Note, Russia is not actually fighting a Cold war with the West at the moment, as we are free to acquire the critical consumer and industrial goods (and other things). It is a false sense that we are isolated economically and politically, an example of hybris on part of anyone who thinks so.

Now, onto the budget. The reason why we don't get a budget deficit due to falling oil prices is:

- because ruble also fell, which meant that we got the similar level of ruble budget income.

- the share of oil incomes is not as major as it is assumed.

Stuff about the budget deficit being shifted onto the large state owned corporations is simply not true - my father runs one (Rostelecom to be specific) and does not have any such issues.

So, to sum up, the sanctions and falling oil prices are not a good thing, but they are not doing critical damage to Russian economy as some appear to think.

We will revisit that statement in six to nine months.

Share this post


Link to post
Share on other sites

Steve, given your obvious foresight into how this conflict was predictable, do you have any predictions as to what will happen now that Russia is invading Ukraine for the 3rd time?

I wish I could :(

Predicting Putin's behavior up until a few months ago was really easy to do. It was identical many other Russian moves against neighbors. In fact, it was something that the Soviets did as well. The Winter War is a great example.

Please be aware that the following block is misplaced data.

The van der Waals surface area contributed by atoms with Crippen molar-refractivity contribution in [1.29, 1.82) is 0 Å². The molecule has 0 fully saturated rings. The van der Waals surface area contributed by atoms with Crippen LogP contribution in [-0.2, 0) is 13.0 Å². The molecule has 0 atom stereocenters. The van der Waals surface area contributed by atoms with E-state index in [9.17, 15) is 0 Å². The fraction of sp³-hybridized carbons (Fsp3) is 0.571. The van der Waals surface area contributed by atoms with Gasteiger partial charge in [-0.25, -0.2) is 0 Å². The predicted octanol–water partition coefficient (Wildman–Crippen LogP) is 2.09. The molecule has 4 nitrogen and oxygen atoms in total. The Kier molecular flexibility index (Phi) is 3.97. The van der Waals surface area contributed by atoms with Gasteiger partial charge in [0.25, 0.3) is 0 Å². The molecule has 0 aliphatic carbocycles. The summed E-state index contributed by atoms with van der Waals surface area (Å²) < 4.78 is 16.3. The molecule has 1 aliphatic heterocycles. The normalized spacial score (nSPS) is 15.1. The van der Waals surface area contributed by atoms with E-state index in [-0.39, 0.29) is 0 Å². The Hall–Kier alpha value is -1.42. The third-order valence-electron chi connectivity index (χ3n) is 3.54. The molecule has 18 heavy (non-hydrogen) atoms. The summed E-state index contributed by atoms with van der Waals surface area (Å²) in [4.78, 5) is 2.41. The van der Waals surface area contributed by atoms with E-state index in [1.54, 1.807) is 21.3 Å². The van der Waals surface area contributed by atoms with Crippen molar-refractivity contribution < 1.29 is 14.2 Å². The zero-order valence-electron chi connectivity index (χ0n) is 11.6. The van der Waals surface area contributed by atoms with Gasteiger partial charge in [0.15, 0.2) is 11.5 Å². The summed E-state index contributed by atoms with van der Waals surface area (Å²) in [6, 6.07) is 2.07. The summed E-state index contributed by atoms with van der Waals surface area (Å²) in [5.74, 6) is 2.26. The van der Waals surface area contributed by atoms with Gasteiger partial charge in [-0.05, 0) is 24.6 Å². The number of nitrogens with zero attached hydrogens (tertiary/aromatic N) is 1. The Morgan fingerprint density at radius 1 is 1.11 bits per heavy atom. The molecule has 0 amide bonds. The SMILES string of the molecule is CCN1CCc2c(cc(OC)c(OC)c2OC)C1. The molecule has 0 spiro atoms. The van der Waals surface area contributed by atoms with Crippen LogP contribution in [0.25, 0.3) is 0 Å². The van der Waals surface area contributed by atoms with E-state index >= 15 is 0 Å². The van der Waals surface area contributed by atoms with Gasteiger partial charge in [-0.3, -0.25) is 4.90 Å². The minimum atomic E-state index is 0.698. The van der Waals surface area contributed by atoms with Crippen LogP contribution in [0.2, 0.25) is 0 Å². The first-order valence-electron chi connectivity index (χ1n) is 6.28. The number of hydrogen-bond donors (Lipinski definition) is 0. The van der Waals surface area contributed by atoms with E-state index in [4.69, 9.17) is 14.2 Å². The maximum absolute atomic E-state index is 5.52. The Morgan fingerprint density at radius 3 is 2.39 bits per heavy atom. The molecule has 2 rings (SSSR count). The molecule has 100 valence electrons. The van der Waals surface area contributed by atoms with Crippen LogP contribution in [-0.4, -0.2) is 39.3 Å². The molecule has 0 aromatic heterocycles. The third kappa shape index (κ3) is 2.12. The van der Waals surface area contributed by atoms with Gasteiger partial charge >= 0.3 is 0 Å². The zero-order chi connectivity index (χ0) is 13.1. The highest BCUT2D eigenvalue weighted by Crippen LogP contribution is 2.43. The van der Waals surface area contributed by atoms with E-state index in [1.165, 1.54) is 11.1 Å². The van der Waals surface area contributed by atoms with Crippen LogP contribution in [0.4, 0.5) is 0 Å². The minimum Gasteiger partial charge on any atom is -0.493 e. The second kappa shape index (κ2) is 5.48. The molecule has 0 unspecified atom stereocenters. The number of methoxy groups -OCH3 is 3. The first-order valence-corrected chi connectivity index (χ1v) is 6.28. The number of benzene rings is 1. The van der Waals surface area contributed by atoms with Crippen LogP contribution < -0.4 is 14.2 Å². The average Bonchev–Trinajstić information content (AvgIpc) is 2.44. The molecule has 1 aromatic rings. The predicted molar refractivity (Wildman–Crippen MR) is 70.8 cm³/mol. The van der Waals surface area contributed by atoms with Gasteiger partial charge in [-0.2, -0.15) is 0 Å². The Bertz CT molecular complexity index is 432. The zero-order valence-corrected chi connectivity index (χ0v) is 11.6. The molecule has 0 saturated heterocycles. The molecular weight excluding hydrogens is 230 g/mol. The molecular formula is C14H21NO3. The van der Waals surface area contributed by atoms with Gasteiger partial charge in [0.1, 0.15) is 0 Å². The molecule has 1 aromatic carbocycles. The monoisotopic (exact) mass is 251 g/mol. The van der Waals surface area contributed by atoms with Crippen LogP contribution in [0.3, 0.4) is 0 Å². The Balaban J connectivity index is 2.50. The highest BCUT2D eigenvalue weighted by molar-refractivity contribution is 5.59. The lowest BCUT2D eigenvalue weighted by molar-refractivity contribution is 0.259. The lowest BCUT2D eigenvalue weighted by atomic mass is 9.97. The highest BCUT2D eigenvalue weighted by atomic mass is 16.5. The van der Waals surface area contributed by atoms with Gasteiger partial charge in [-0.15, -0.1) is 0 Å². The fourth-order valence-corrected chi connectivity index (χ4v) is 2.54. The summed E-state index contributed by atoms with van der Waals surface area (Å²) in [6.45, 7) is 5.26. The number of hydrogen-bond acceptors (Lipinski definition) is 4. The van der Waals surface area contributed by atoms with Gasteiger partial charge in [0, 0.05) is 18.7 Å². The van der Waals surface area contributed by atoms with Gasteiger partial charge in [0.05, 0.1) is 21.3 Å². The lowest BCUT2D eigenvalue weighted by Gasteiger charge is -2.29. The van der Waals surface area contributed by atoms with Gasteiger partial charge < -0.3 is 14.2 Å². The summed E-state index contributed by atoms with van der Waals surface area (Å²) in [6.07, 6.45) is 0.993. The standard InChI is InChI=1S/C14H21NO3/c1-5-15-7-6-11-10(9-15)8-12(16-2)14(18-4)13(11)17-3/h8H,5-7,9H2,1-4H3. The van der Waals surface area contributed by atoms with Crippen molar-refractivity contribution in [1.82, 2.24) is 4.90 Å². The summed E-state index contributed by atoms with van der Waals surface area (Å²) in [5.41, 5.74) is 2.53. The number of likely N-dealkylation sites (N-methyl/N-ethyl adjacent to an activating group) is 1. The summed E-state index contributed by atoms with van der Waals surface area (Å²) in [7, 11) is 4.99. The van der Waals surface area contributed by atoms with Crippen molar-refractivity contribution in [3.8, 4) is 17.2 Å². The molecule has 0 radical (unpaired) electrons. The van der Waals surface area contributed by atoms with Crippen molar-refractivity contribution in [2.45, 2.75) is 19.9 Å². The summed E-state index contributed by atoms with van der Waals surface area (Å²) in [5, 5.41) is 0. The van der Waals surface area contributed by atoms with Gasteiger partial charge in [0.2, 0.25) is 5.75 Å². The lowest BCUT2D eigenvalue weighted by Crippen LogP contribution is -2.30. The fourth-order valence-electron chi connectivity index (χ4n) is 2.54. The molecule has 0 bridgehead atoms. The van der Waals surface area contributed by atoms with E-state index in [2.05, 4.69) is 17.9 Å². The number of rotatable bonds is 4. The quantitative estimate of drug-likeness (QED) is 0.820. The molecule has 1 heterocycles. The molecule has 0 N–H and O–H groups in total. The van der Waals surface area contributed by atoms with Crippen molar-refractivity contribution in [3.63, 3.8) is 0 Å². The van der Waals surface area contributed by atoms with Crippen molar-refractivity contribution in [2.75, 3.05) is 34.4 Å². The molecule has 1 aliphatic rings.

Russian (and Soviet) planning is extremely interesting to me. In many ways it is superior to the planning of other nation states and militaries. But it is not without its flaws.

The Russians carefully select their goals and develop a multi stage plan. The Russians are clever enough to know that "no plan survives first contact with the enemy" so they deliberately do not plan all stages in the same amount of detail. The earlier stages are planned in more detail, the later ones in less. The first stage, however, is planned down to the last bootstep (to the degree possible). That is because the first stage is the one that is most likely to succeed if planned well, most likely to fail if not. After that it is degrees of improvisation.

The Crimean plan was very well planned and mostly went according to plan. The plan for "Novorussia" went very poorly, partly because of the failures of the Crimean plan's results. So things had to be improvised. Specifically, they scaled down the expectations and concentrated only on Donbas for the short term. The armed insurrection was started there without the usual "false flag" reason to use as an excuse for "peace keepers" to arrive. Russia hoped that the Ukrainian government/military would do something stupid to give them an excuse, but the excuse did not happen.

The "separatists" were told that if they did certain things that Russia would send them in, but Russia did not feel they did and so did not invade. The "separatists" were documented to have attacked Russian forces and territory a few times and claimed Ukrainians did it. Their own "false flag" event. Hey, they went to the same KGB/GRU schools, so no big surprise they used the same techniques :D